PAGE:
This book, created for the friends and trustees of The Abell-Hanger Foundation, in Midland, Texas, is the culmination of many hours of work and interviews of trustees, staff, author Jimmy Patterson and local leaders who shared recollections of the George and Gladys Abell and the impact of their foundation throughout West Texas. It is also a testament to the generosity and vision of George Thomas Abell.
In his collection of pithy thoughts, social comment and down-home philosophy, Griffin not only revealed his wit, he used it to skewer deserving politicians with a sharp point.
This anthology combines the works of more than two dozen authors who know the West Texas landscape well. It is a hard-cover, 203-page book with regional photos, ghost stories, tall tales, humor, true crime and children's stories in a PG-rated collection suited for the whole family.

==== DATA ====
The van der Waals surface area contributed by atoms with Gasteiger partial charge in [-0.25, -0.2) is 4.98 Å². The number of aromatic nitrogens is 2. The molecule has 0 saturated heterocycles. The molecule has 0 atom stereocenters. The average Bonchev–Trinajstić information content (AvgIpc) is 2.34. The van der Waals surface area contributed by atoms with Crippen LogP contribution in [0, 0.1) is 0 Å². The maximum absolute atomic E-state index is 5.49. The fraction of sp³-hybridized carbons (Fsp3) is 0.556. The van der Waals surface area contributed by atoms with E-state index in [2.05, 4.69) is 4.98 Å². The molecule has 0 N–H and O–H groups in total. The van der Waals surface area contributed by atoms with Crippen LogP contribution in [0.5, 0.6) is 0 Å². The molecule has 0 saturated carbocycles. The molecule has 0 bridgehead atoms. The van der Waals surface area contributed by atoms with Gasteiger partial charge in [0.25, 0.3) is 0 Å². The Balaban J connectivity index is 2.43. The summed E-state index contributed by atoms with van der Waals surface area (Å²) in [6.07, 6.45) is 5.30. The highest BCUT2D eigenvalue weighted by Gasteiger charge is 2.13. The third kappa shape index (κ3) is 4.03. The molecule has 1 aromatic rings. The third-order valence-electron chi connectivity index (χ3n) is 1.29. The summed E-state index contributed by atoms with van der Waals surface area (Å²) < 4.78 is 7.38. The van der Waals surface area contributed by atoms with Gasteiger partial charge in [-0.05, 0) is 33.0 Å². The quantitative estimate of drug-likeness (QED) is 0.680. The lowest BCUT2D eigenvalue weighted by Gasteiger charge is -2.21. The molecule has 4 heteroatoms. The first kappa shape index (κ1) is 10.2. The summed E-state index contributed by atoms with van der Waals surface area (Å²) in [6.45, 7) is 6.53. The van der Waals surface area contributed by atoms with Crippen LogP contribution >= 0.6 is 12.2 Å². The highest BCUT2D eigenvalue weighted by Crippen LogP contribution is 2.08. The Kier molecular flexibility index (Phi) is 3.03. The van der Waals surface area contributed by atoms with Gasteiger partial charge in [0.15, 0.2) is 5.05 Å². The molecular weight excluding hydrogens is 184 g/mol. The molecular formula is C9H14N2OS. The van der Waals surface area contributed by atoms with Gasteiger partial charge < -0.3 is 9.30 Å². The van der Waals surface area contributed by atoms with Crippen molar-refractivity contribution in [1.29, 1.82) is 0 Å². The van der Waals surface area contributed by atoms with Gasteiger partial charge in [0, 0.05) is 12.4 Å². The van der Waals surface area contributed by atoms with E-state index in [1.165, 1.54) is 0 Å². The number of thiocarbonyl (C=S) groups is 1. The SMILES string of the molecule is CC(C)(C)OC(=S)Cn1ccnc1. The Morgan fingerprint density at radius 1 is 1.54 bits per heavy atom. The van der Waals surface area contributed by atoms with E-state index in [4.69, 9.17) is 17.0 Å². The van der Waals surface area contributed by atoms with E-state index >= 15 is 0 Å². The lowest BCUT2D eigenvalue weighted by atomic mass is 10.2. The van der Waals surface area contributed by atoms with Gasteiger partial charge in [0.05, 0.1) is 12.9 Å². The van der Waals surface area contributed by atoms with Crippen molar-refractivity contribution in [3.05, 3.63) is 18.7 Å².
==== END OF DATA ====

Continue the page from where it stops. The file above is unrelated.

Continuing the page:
To see how he has woven his personal experience with shade-tree physics and geology, see Mike’s 199-page manual of homespun advice. It won’t take long to see how Otto’s clients benefit from one of the most respected figures on the American pond landscape today.
The non-profit authors group is comprised of published and unpublished writers at all levels of development. The group welcomes newcomers to its monthly meetings, usually held the last Saturday of each month at the Centennial Library in Midland.
The Williams memoirs are backed by detailed accounts of every sheriff in Brewster County history, believed to be the most comprehensive coverage on the subject ever recorded. The result is a staggering 5.1-pound slice of Texana, with hardcover and dust jacket, with 536 numbered pages and 1,000 photos. Give or take a dozen.